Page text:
Constitutional tyranny: On Raj Bhavan’s use of the veto

Governors rejecting Bills without cause undermines parliamentary democracy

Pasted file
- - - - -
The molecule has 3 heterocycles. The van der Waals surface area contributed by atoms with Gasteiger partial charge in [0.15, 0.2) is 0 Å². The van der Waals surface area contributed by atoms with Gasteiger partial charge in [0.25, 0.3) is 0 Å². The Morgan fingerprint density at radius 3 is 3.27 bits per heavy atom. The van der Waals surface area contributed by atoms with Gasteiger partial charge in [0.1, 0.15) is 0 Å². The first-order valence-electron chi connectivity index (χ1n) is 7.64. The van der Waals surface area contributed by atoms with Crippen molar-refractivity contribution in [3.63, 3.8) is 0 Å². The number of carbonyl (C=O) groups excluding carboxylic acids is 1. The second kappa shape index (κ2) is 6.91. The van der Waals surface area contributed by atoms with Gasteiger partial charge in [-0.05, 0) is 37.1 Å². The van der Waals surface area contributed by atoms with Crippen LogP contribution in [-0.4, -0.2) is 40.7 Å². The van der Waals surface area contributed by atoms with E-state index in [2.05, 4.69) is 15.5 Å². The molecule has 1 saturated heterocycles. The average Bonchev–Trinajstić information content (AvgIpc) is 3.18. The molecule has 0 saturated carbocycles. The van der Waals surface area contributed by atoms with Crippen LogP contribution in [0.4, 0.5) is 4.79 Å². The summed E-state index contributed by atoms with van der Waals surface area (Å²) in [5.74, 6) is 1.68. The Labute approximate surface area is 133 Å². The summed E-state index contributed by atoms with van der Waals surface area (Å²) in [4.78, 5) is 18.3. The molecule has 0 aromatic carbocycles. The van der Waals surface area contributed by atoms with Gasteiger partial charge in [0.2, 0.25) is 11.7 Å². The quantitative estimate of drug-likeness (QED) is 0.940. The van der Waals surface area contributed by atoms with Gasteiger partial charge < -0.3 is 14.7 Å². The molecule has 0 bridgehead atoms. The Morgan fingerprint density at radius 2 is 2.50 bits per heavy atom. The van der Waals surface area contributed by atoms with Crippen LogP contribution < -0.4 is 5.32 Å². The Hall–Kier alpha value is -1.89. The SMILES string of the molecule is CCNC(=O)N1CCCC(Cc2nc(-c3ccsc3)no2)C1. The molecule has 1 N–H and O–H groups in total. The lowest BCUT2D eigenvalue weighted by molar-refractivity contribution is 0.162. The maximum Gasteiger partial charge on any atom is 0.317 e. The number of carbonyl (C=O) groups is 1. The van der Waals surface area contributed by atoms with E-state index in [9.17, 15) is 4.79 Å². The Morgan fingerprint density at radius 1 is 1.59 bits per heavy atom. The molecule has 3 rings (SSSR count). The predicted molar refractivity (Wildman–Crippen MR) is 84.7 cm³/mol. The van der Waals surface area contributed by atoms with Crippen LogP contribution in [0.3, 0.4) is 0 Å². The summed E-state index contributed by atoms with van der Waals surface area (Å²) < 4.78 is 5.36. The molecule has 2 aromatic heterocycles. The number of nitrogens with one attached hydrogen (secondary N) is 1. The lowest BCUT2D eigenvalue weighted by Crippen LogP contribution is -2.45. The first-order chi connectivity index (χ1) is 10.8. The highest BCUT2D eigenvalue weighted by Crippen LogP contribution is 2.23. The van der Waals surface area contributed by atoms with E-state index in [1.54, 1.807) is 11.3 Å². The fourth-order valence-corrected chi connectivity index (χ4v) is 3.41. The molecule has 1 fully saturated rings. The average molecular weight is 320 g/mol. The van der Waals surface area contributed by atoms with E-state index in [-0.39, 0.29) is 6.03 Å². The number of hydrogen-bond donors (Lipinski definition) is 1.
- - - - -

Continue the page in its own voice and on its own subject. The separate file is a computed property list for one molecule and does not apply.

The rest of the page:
The statute position is that these Bills have failed to become law. There is no remedy in the Constitution for a House aggrieved by the rejection of its Bills. The proviso to Article 200, which makes the Governor’s assent mandatory for Bills passed a second time, does not apply to Bills for which assent has been ‘withheld’, a term that essentially means ‘rejected’. If the government was aware of this position and still ventured to adopt them again, it is possibly meant as a political message that it will not yield in the matter of pursuing its legislative measures. The effect of their fresh passage is that the Governor may treat them as fresh Bills. This means he is free to withhold assent yet again. In a sense, the Governor’s action has helped highlight an undemocratic and anti-federal feature in the Constitution that creates an unguided power to reject pieces of legislation passed by elected representatives. In its observations in ongoing proceedings concerning the Governor’s powers, the Court has drawn attention to the fact that Governors are not elected. The Court must examine whether vesting that office with a veto over legislation violates parliamentary democracy, a basic feature of the Constitution. An authoritative pronouncement is needed to end the scope for partisan mischief.